Saturday came in the window shining. We got out close to ten, grabbed a light bite and a cab to Brotas. We had a date to see the house Eneida had built and hang for awhile. I had the map she had created for me in August. Brotas is a large neighborhood, a former colonial sugar plantation, and a large hill with various means of egress into the hood. Learning a new hood, requires knowing which Ladeira-or hill is the right one to get into the area of the neighborhood that you will need to access.
We started out fine. Better than when Michele and I had taken a cab and given the map to the driver. This man, Luis with a sunny smile and raspy voice had knowledge of the hood, and the streets enumerated on my map. Great/Otimo. Well, that fell away on the third circuit of up and down hill and valley. By chance he stopped a passerby who ended up being his friend, they hashed it out and resolved nothing.
A phone call to Eneida got us there.
Set a severe dip in the road, this home seems like it was planted in the forest. Magic starts the minute you open the door. The house breathes with the simple elegance that characterizes Eneida’s work as an architect. This time Giba Conceição, her former partner and pandeiro, is home preparing for a meeting with colleagues involved in a rural music education initiative, “Caravan of Music.” They educate music educators in rural Brazil on creative way to teach and make instruments and music; giving new seeds to the those who are seed planters.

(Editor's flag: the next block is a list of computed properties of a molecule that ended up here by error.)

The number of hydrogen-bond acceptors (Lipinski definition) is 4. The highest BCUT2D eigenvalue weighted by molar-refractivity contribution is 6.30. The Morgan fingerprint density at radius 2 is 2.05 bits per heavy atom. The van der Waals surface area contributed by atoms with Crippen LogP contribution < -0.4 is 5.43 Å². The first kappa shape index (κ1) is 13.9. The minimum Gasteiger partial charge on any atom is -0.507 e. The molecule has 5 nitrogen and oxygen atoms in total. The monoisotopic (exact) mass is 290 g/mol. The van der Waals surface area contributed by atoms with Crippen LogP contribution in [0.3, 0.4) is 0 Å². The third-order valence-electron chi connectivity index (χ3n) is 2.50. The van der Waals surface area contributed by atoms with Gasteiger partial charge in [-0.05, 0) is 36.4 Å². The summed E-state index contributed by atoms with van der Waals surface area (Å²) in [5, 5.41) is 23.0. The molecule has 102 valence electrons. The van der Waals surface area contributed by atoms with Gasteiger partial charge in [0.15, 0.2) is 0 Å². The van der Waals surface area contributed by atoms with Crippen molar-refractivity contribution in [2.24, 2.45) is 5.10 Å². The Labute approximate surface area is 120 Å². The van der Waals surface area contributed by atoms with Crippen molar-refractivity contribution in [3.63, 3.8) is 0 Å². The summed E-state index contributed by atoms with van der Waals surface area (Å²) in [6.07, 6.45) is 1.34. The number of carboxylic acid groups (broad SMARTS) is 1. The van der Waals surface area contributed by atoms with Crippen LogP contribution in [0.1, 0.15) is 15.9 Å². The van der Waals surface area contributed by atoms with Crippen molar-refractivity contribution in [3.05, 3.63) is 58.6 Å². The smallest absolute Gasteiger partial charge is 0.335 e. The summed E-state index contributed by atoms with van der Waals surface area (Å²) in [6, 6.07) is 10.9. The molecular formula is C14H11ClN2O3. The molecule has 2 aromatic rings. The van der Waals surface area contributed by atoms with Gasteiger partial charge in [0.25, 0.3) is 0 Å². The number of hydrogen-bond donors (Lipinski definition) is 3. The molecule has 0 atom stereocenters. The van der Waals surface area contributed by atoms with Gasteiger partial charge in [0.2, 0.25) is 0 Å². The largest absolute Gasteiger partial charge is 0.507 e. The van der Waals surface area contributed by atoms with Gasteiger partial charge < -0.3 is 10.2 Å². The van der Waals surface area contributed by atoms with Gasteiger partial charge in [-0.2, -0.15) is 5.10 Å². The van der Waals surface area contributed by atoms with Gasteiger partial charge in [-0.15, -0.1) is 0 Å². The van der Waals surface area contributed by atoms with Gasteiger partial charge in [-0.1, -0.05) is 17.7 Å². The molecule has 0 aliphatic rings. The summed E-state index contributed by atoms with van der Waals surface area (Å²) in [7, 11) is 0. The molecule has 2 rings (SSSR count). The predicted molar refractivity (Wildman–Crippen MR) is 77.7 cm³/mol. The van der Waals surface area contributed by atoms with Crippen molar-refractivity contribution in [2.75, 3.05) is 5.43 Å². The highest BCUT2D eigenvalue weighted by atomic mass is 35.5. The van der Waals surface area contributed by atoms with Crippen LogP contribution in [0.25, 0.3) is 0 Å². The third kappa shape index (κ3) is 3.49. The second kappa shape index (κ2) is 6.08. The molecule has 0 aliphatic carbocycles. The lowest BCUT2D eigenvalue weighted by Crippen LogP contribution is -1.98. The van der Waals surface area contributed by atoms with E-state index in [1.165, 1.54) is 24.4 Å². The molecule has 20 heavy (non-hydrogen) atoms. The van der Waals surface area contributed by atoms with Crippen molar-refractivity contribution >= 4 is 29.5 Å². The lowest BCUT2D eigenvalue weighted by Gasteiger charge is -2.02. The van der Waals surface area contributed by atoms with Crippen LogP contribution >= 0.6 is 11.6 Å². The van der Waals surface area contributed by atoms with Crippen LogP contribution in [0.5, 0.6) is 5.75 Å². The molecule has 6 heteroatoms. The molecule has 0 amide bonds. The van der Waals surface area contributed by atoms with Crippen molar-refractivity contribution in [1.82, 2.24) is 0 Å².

We laughed, giggled, we all shot pictures. Tracy and Giba, then Eneida, then one of Giba’s homey’s: Ocimar played on a few of the many percussive instruments laying about. Bliss. Hours went by, and I kept seeing both Tracy and Kathy with those wide dimply grins on. By the time we made a studio visit, Tracy was planted, roots twining towards the stream below.
We split up in mid afternoon to pursue various goals. Mine was to return to Paraiso Tropical, ( rua Edgar Loureiro, 98-B, Cabula. Tel. 71 3384-7464) and spend some time with chef, Beto Pimentel. He and his restaurant are quite unique.
Do I tell you of his first careers as agronomist, nutritionist and clothing manufacturer in São Paulo? Or his dedication to cooking artisanal products and not industrial ones? Hmm, the 23 kids and four wives? His cuisine inspired by the African culinary influences, local produce and healthful eating. The youthful vigor and spunk that keeps him refining his game moment to moment? The fifty acre tropical farm, wild habitat with a small cadre of free range chickens on the hillside behind the restaurant;—where he can pick the bulk of his produce as it ripens. I think he said more than 3,000 fruits, vegetables, edible and decorative flowers. Or his Farm in Reconcavo where he can grow whatever is not available in sufficient quantity in Cabula? Ready for dinner?